Silently trolling into the far reaches of Spring Creek on the south end of Alabama’s Lake Weiss at first light, B’n’M pro-staffer and owner of Weiss Lake Crappie Guides Darrell Baker remarks on what a crappie angler intent upon long line trolling during the winter can expect.

Southern crappie anglers are fortunate. The waters don’t freeze over and crappie anglers can get out and ply their trades without drilling holes to fish through. Just because the surface waters aren’t frozen doesn’t necessarily mean that southern crappie act all that differently from their northern cousins. So, that begs the question: Is there something to learn from guys who do fish hard water for crappie this time of year?

Unlike a lot of species of gamefish, the blue catfish has been described as having a warm spot for cold water and anglers can never find water too cold to catch blue catfish in.
Typical fall fishing across the country means learning to deal with changing water conditions. At this time of year, many reservoirs are scheduling winter level drawdowns, so you can expect those shallow water areas that held fish earlier in the year to be up on the bank of the lake.

During the fall of the year crappie fishing is frequently compared to spring fishing for slabs. The fish are leaving deeper water haunts and headed for shallower water. The problem with a spring/fall comparison is that spring crappie are headed to a known location to spawn while fall crappie are heading shallow, maybe, to find suitable water, dining arrangements, or in response to other factors.

Fall might mean pumpkins and sheaths of corn and spiced coffee drinks to some people, but to B’n’N pro-staffer Kyle Schoenherr of Oakdale, Illinois, a crappie fishing guide on Illinois’ Rend and Kincaid lakes, fall means stumps and fishing stumps flats in shallow water.
Young gun Braxton Wall and his father Rod Wall may prefer tight line or long line trolling for crappie on their home waters at Lake Greenwood during tournaments, but Braxton readily admits trolling isn’t as much fun as shooting docks for them.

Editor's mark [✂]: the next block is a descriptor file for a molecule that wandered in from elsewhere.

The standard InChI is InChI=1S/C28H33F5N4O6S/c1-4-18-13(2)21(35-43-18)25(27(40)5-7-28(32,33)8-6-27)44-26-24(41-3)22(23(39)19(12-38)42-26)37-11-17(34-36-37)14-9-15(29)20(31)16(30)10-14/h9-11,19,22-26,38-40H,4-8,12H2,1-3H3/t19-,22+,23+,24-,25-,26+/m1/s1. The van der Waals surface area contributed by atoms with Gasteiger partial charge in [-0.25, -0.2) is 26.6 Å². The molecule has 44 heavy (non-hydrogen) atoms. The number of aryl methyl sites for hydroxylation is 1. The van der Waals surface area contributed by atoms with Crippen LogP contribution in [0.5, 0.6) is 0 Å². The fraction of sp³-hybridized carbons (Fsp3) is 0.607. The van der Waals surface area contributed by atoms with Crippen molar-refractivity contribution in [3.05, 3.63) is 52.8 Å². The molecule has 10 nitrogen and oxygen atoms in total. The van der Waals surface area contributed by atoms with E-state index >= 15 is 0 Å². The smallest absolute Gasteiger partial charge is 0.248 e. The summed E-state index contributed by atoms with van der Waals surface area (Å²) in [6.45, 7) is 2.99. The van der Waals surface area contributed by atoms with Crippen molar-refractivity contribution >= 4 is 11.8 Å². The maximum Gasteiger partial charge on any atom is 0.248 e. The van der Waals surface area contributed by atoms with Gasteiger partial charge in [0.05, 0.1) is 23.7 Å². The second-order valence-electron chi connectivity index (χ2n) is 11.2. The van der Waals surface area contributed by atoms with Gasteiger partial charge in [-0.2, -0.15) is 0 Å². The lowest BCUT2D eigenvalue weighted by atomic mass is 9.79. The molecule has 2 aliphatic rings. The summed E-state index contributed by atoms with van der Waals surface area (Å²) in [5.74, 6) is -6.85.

In a short period of time, B’n’M Poles has established a list of top professionals in the tournament catfishing industry. At the other end of some of the best catfish rods on the market, our pros use some of the most inventive and productive catfish rigs to bring big cats to the scales.
Have the dog days of summer got you in a slump? It’s that time of year when you think - “If I can just hang on a few more weeks until the weather cools off, I can go fishing again”.

Last time, we examined how trolling during the heat of summer was a great way to both beat the heat as well as put some nice crappie in the boat. It was determined that lakes with predominately white crappie populations were best targeted by trolling 3 – 4 inch crankbaits as those fish were very susceptible to large baits wandering across open water humps and points.

Anglers think crappie only bite during the spring and fall are missing out on some prime fishing, even through the heat of summer. B’n’M pro-staffer Kent Driscoll from Nashville, TN explains that crappie will feed actively during the summer when warmer water cranks up the fishing. Driscoll said one of the best ways to locate and catch summer crappie is by trolling.

In the second of a two-part series, B’n’M Poles Catfish pro-staffer Nick Diminio explains what gear, rods, and rigs you’ll need, and how to use them to successfully bump for catfish

In the first of a two-part series, B’n’M Poles Catfish pro-staffer Nick Diminio will explain why bumping has become such a popular tactic for catching big catfish.

As we enter the post-spawn phase of crappie fishing across the country, many anglers are tempted to lose hope or worse, give up crappie fishing altogether. While not as exciting or as looked forward to as the spawn, finding and catching crappie during the post-spawn is not only possible, but in some cases, more consistent than fishing at other times of the year.

Here are a few tips and tactics that the B’n’M pros use when the party is over and it’s time to get back to everyday fishing.

After a hard fought battle on the Alabama River on April 29 - 30, the winners of the Crappie Masters Alabama State Championship are B’n’M’s father and son team of Billy and Scott Williams from Cochran, Georgia. Over the course of the two day tournament, which allowed competitors to fish both the Alabama River and Lake Jordan, the Williams team took the lead on day one with a weight of 12.35 pounds and then added a second day’s weight of 12.02 for a combined two day weight of 24.37 pounds.